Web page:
The effects of climate change are being felt with extreme weather events such as the wildfires in British Columbia, floods in Eastern Canada and hurricanes of unprecedented severity battering North America and the Caribbean.
Wildlife is also suffering the consequences, and migratory animals already at greater risk because of their dependence on a fragile chain of sites to sustain them are more vulnerable than sedentary species.
Climate change is now likely to be the greatest driver in biodiversity loss in the coming years, rivalling by-catch (the capture of unintended species while fishing), habitat loss and poaching.
Government representatives will gather in Manila, on this Monday through Saturday, at the year’s most important conservation meeting — the Conference of the Parties to the Convention on Migratory Species, the only global treaty dedicated to the conservation of wildlife that crosses international borders.
Although a world leader in the fight against climate change, Canada has yet to sign the convention, but will at least be sending an observer to Manila.
Computer modelling helps scientists forecast the future and therefore facilitates the planning of appropriate mitigation measures, such as building coastal defences against rising sea level, planting crops more suited to the prevailing conditions and modifying architectural designs to make housing more habitable.
Whether governments choose to implement those measures is another matter.
Wildlife relies primarily on habit and instinct. It is true that many species are adapting to changing circumstances, and some are even thriving, but others are not adjusting their behaviour — or not adjusting it fast enough.
There will be some winners — those animals that can expand their range to new habitats. Others will adapt and cope with new circumstances, but some will be less fortunate; the losers will be forced out of their niches, finding nowhere else to go, being outcompeted for food or becoming prey to the new arrivals.
Changes in animals’ distributions, the expansion and contraction of the migratory species’ ranges, are already occurring. Terrestrial species are edging toward the poles at a rate of 17 kilometres per decade, marine species four times faster.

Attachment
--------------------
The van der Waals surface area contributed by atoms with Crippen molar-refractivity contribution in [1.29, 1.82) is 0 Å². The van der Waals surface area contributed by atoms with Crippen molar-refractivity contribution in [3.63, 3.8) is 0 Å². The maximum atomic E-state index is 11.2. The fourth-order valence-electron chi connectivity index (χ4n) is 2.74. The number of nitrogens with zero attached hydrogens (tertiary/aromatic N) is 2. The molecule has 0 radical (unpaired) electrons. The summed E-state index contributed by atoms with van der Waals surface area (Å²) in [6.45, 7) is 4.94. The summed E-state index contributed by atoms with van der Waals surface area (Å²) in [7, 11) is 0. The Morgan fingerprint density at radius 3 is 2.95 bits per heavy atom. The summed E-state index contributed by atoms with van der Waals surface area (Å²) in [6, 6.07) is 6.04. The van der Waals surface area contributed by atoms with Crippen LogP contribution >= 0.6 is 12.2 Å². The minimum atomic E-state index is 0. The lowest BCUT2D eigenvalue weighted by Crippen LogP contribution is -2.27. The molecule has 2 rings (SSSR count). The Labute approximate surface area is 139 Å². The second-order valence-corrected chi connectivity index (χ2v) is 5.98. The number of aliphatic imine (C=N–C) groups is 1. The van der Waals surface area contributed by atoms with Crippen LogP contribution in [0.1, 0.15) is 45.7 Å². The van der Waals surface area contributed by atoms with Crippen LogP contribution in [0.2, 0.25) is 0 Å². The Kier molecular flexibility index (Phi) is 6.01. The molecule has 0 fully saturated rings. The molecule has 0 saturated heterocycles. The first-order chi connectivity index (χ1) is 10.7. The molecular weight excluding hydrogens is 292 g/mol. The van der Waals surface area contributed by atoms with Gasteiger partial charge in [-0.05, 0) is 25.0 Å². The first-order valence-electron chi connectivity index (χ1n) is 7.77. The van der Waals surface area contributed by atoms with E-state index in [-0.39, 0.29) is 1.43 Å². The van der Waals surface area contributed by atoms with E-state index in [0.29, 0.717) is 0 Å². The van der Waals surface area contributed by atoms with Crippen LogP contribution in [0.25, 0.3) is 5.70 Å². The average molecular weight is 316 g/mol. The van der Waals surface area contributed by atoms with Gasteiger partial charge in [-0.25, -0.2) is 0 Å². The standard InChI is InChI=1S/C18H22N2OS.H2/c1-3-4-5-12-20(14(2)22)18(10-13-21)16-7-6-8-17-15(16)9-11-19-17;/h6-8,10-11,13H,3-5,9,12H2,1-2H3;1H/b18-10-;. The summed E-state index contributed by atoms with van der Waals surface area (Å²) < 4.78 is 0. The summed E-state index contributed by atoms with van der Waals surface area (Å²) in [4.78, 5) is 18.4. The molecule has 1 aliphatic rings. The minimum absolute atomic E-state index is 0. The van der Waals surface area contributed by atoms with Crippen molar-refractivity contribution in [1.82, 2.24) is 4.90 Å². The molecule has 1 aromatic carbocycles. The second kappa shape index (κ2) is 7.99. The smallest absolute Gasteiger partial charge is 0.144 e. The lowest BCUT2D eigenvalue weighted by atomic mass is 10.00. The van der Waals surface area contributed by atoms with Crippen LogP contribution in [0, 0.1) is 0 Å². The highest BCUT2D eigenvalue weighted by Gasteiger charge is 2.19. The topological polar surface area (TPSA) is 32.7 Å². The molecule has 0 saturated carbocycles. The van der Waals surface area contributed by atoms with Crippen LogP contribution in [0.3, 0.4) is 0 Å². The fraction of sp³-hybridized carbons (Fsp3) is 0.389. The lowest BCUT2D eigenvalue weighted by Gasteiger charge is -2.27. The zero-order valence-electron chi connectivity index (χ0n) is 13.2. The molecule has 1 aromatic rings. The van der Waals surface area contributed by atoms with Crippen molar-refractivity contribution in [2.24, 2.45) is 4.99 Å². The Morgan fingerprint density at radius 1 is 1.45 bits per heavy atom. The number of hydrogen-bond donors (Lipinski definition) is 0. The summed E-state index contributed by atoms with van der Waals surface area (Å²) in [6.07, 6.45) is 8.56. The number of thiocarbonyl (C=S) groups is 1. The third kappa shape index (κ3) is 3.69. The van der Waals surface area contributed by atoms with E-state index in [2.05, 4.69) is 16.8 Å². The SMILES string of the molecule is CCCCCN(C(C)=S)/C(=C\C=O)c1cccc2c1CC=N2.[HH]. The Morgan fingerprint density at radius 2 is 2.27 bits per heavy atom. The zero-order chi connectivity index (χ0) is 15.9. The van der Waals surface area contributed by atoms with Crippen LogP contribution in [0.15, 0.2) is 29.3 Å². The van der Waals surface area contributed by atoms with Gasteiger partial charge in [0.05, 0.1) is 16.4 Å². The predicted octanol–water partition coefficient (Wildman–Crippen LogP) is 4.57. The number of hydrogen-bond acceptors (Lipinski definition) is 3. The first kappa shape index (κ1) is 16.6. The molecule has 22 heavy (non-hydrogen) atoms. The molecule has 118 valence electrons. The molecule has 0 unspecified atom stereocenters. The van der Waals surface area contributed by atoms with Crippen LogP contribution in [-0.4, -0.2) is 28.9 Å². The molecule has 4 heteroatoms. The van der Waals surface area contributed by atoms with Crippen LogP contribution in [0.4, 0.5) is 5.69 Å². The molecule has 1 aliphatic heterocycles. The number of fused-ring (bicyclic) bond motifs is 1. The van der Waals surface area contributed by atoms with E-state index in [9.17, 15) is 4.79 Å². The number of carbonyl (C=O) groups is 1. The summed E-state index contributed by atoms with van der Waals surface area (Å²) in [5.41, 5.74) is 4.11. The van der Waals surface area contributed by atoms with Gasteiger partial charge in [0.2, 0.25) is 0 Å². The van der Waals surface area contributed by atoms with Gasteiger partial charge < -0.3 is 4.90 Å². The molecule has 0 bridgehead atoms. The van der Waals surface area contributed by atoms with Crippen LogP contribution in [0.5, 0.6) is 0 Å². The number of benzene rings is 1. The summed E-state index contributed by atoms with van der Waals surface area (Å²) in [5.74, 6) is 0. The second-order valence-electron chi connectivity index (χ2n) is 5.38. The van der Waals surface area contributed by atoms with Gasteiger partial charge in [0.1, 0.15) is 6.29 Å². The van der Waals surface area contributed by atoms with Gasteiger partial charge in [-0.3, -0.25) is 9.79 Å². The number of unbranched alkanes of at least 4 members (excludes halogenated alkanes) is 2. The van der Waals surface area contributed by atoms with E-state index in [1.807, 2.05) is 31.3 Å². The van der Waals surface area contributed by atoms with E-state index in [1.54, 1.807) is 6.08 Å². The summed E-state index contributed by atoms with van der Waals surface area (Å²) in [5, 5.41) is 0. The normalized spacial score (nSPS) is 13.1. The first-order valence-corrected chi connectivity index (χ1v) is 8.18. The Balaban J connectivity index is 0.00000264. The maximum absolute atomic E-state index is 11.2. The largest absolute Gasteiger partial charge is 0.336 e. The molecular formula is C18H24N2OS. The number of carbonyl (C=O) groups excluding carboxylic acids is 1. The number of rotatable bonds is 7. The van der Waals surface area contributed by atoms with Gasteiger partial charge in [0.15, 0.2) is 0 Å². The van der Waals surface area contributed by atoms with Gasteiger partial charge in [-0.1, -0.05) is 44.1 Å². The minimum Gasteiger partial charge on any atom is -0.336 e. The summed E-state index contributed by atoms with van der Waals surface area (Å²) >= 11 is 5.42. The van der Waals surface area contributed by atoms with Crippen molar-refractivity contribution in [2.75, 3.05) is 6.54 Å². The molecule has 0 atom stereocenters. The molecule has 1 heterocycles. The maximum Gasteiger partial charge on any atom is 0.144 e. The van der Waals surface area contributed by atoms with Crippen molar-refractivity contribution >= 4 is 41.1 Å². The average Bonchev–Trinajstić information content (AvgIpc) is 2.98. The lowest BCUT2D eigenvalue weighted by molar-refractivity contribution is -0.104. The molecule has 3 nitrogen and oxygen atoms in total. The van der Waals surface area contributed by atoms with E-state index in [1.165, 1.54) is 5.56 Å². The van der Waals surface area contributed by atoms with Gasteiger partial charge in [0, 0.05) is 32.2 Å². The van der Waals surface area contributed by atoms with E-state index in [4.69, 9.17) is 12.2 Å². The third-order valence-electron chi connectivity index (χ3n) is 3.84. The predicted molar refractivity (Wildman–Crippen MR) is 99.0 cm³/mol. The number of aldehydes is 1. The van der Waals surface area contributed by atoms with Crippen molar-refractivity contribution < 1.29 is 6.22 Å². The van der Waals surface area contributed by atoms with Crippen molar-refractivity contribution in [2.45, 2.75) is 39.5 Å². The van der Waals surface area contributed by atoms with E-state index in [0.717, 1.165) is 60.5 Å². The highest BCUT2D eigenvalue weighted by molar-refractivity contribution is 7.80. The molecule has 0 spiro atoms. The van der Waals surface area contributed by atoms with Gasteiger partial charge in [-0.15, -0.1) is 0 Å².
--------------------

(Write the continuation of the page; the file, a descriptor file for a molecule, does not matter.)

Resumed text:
The loss of sea ice is forcing polar bears southwards and they are now encountering North American brown bears. Scientists have now confirmed instances of resulting wild hybrids, known either as “grolars” or “pizzlies,” depending on the parental combination.
These types of changes to the natural order can have serious consequences for an economy, food security and human health, as tropical fish start to encroach on and destroy important kelp forests and tick-borne illnesses, such as Lyme disease, become more prevalent in northern latitudes.
It is not all doom and gloom. There are actions that can be taken to lessen the impact of climate change on wildlife.
Hunting regimes can be altered, with the open season adjusted to reflect changing migration patterns. Protected areas can be established, although in the context of climate change there are concerns that they may not remain suitable for the species for which they are designated.
So steps must be taken to ensure that the network of sites needed by migratory species is made available.
Parties to the Convention on Migratory Species recognize wild animals as an irreplaceable part of the Earth’s natural system and that each generation has an obligation to the next to ensure that resources of the planet are conserved.
This year’s conference will focus on a series of practical measures with immediate impact that will safeguard the most vulnerable species, whose migratory behaviour makes them reliant on there being appropriate conservation policies in place all along their migration path.
Predictions point to the likelihood that climate change will have devastating effects on some species and then humans will suffer, as we depend on animals for food, pollination, seed dispersal, pest control and scores of other services, economic, ecological and cultural.
As Canada and other countries start to implement the Paris Climate Agreement, we need to remember that not only are animals among the victims of climate change, they are also important protagonists in the fight to combat it as they play a crucial role in ensuring that healthy oceans and forests can continue to perform their vital function as carbon sinks.
Source: Bradnee Chambers